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Solar Impulse 2: Propelling solar energy forward

Solar Impulse 2: Propelling solar energy forward

Around the world trip without a drop of fuel. Adventurer Bertrand Piccard sets out on another record-setting feat in a solar airplane to promote the cause of green, renewable energy. Solar Impulse 2 will be the first manned solar flight around the globe.

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Savanturier Bertrand Piccard comes from a long line of adventurers. His father explored the deep seas while his grandfather was happy flying up to the stratosphere. Piccard is an aviator, psychiatrist and a lecturer as well as a pioneer of gliding and ultralight flying. He became the European hang-glider acrobatics champion in 1985. Bertrand holds licenses to fly almost anything in the air, from balloons, airplanes, gliders to motor gliders. He is also the person who, along-with Englishman Brian Jones, flew around the world non-stop in a balloon. That feat still holds the record for the longest flight in aviation history, if duration and distance are taken into consideration. That was in 1989. Now skip to 2003 as the year gains prominence because of the official launch of the Solar Impulse project. Piccard’s vision behind this project was to fly around the world in a solar aircraft, without fuel or polluting emissions, thereby promoting the cause of renewable energies and encouraging energy savings.

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‘Solar Impulse’ was created to make this feat possible. The plane underwent extensive tests and trial flights and was piloted non-stop for 26 hours by Andre Borschberg – who is also the co-founder and CEO of the project – for the first time in 2010. This flight demonstrated the solar plane’s ability to fly day and night on solar power alone. Borschberg’s brings along with him a wealth of technical knowledge and business know how. But, his main contribution to the project is to getting things done. He is the one who has put together a team of 65 top specialists from various disciplines and origins. He says that, “This diversity we have sought at every level stimulates their creativity and gives them their strength. It is from this pooling of experiences that original and totally-new solutions arise.”

All the improvements and learnings were incorporated in the final model called the ‘Solar Impulse 2’. The project will fly from Abu Dhabi in the Persian Gulf making its way over India, Myanmar and China. The next leg will cover the Pacific, followed by the crossing of the United States and a non-stop flight across the Atlantic. The Solar Impulse 2 will then return to its starting point via either southern Europe or northern Africa.

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The Solar Impulse 2 was officially unveiled last year in April in Payerne, near Geneva. It boasts of an enormous wingspan of 72 metres that is filled with 17,248 solar cells. The aircraft is built to be ultra-light and tips the scale at just 2,300 kg. This is very important as the body has to compensate for the weight of the lithium ion batteries that drive the electric motors at night. Electric power during the day is provided by the solar cells on the wings; they generate enough power to simultaneously charge the batteries too.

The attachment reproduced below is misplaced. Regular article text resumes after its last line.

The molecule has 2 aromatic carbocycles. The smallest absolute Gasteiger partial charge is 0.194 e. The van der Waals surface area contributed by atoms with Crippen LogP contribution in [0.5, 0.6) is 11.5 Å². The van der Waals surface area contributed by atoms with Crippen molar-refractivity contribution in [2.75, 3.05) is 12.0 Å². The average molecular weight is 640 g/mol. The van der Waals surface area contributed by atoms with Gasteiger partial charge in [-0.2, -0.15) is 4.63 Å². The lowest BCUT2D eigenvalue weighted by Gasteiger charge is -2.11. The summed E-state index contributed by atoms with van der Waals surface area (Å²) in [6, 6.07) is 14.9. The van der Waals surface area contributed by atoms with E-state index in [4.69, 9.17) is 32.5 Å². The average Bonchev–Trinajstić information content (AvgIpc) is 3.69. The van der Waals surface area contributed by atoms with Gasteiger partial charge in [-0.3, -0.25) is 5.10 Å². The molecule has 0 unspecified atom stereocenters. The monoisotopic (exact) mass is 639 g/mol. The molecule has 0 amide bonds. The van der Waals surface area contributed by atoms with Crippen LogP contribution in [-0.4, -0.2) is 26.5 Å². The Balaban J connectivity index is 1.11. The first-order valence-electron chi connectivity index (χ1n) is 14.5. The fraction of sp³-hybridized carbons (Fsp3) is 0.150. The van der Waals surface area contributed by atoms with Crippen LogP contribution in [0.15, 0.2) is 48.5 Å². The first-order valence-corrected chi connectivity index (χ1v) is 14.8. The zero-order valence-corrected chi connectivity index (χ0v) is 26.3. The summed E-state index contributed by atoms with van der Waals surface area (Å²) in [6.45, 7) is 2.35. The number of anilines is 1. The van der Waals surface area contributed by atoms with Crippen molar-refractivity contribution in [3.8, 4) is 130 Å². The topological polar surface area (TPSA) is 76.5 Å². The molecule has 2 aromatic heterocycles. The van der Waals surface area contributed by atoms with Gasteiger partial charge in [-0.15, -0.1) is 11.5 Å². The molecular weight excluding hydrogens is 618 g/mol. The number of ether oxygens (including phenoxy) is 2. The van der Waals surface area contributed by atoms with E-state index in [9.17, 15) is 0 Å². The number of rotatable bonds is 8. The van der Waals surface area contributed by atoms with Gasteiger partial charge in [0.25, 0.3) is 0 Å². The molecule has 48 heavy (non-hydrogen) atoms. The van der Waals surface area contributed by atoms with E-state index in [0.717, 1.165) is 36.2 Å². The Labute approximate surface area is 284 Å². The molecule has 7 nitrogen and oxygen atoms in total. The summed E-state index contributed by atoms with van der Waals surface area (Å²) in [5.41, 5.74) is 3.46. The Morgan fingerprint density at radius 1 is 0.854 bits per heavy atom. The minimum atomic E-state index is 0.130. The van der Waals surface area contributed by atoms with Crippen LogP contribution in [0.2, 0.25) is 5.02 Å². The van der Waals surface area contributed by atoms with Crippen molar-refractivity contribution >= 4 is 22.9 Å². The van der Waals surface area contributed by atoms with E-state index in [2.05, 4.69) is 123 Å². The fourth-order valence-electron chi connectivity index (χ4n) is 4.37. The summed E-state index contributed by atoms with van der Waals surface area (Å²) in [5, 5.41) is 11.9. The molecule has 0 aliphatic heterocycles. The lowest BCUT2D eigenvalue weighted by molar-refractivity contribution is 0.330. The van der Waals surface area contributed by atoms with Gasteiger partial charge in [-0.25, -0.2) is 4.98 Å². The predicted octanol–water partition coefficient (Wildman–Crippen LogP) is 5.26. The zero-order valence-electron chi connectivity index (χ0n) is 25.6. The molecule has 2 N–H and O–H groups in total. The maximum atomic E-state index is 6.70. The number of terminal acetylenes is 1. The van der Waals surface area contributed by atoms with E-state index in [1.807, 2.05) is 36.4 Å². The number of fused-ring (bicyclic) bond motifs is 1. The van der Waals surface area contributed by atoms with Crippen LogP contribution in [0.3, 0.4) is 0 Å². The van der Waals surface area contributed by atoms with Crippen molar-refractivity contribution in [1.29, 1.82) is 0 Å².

Bayer MaterialScience (BMS) is the official partner for the project and has been instrumental in the development of the revolutionary aircraft supplying several innovative materials in the process. The door is made from Baytherm?? Microcell. The company’s researchers have succeeded in shrinking the pores in the foam by an additional 40 per cent making its insulating capacity ten per cent better than the current standard. Insulation is important as the aircraft has to bear extreme temperatures that can vary between minus 40??C at night and plus 40??C during the day. The cockpit shell is made from rigid polyurethane foam. BMS also supplies materials for the door locks, and thin sheets of transparent, high-performance polycarbonate for the cockpit window.

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On the outside, rigid polyurethane foam is used to insulate the batteries. The raw materials for the silvery coating and the adhesives gluing the textile fabric underneath the wings are also courtesy of BMS.

The journey has already begun and the Solar Impulse 2 landed in Ahmedabad on March 14 at Sardar Vallabhai Patel International Airport. A large crowd, reportedly around 10,000 strong, was present to greet Bertrand and Andre. This turnout is a testament to the excitement that this project has generated among the masses and the congruity of thought with the project’s founder. Needless to say, the auto industry would be watching the progress with interest.